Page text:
Legal Junkies Forums

#1 Community for Legal Questions and Answers

 
Go Back   Legal Junkies Forums > ACCIDENTS, PERSONAL INJURY, INSURANCE > Injury and Worker's Compensation

Register FAQ Tags Members List Search Today's Posts Mark Forums Read Layout

Notices


Reply

 

Thread Tools Search this Thread Rate Thread Display Modes
Old 04-27-2011, 11:01 AM   #1
munch34m
Junior Member
 
Join Date: Apr 2011
Posts: 1
Default Slip and fall on lunch break -- Alberta, Canada

I work as a company employed courier, (not a sub contractor). 6 weeks ago I slipped on ice and fell at the doorway of the restaurant where I stopped for lunch. I broke my right leg, and tore all the ligaments and tendons in my right ankle. I've had surgery and a screw put into the ankle. I just got back from my follow up appointment with my surgeon who has told me that for the another 6 weeks I am not to put any weight on the leg and to keep the ankle elevated. I am covered through workers compensation as the injury happened during my regular work day. Is there any way I can sue the restaurant for my pain, suffering, and loss of overtime wages that compensation doesn't cover, or is there a process of getting this through compensation. I am located in Alberta, Canada. Thanks for you help folks!!!
munch34m is offline   Reply With Quote


Did you find this post helpful? Yes | No
Old 04-27-2011, 03:38 PM   #2
AFFA
Top Level Member
 
AFFA's Avatar
 
Join Date: Dec 2009
Posts: 23,468
Default Re: Slip and fall on lunch break -- Alberta, Canada

I wish to inform you that you can claim compensation from restaurant only on those grounds which are not covered by your workers compensation and for which arises directly from your injury. In this regard compensation for pain and suffering may be claimed. As regards overtime wages it may not be allowed because it is not fixed as an employee generally is promised with salary for normal working hours only. Overtime wages are exceptional when there is overtime work and hence it may not be claimed by you.

AFF
AFFA is offline   Reply With Quote


Did you find this post helpful? Yes | No
Old 04-27-2011, 03:53 PM   #3
Friend In Court
Top Level Member
Country:  
Friend In Court's Flag is: United States
 
Friend In Court's Avatar
 
Join Date: Apr 2011
Location: Midwest
Posts: 16,464
Default Re: Slip and fall on lunch break -- Alberta, Canada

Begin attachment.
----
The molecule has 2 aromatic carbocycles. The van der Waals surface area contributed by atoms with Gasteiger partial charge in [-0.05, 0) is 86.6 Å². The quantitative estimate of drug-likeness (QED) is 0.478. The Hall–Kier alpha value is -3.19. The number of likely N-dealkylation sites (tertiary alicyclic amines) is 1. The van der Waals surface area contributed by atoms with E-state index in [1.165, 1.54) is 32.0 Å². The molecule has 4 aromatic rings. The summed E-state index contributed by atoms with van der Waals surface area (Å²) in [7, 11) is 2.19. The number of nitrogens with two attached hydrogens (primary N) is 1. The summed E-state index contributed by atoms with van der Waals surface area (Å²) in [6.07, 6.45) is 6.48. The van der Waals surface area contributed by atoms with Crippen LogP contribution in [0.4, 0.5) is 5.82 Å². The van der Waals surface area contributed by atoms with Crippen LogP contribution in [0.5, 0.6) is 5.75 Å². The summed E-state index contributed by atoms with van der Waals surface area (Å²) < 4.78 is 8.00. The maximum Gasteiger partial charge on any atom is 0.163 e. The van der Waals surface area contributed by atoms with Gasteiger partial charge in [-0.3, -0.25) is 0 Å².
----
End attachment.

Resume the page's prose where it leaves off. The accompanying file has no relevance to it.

A restaurant has a duty to keep its sidewalk and doorway clear of hazards including ice and snow. Your injuries must be very painful. My recommendation is that you see a personal injury lawyer for an evaluation of the merits and value of your claim. Sometimes these matters are settled without expensive litigation.
Friend In Court is offline   Reply With Quote


Did you find this post helpful? Yes | No
Old 05-03-2011, 10:53 AM   #4
A Burley
Guest
 
Posts: n/a
Default Re: Slip and fall on lunch break -- Alberta, Canada

WCB has to pay your O.T. Send your pay stubs into WCB, and they will pay it.
  Reply With Quote


Did you find this post helpful? Yes | No
Reply

Bookmarks

This thread has 3 replies and has been viewed 2571 times


Thread Tools Search this Thread
Search this Thread:

Advanced Search
Display Modes Rate This Thread
Rate This Thread:


Posting Rules
You may not post new threads
You may post replies
You may not post attachments
You may not edit your posts

BB code is On
Smilies are On
[IMG] code is On
HTML code is Off

Forum Jump

Similar Threads

Thread Thread Starter Forum Replies Last Post
Can you sue for slip and fall if you just sprained your ankle? matel Injury and Worker's Compensation 8 01-01-2019 09:33 PM
Lunch break stealing time? Unregistered Salary and Workers Compensation 2 10-22-2009 02:13 AM
Slip and fall on a sidewalk of a vacant property superdave69 Miscellaneous Topics 0 07-02-2009 06:14 PM
slip & fall accident resulting in break of the wrist Unregistered Injury and Worker's Compensation 7 03-26-2009 02:41 AM
Slip and fall in hotel in France billpam Other Healthcare Law Issues 1 08-15-2008 08:38 AM




All times are GMT -5. The time now is 04:29 AM.


Use of the Forums is subject to our Disclaimer. Copyright 2009-2020 by LegalJunkies.com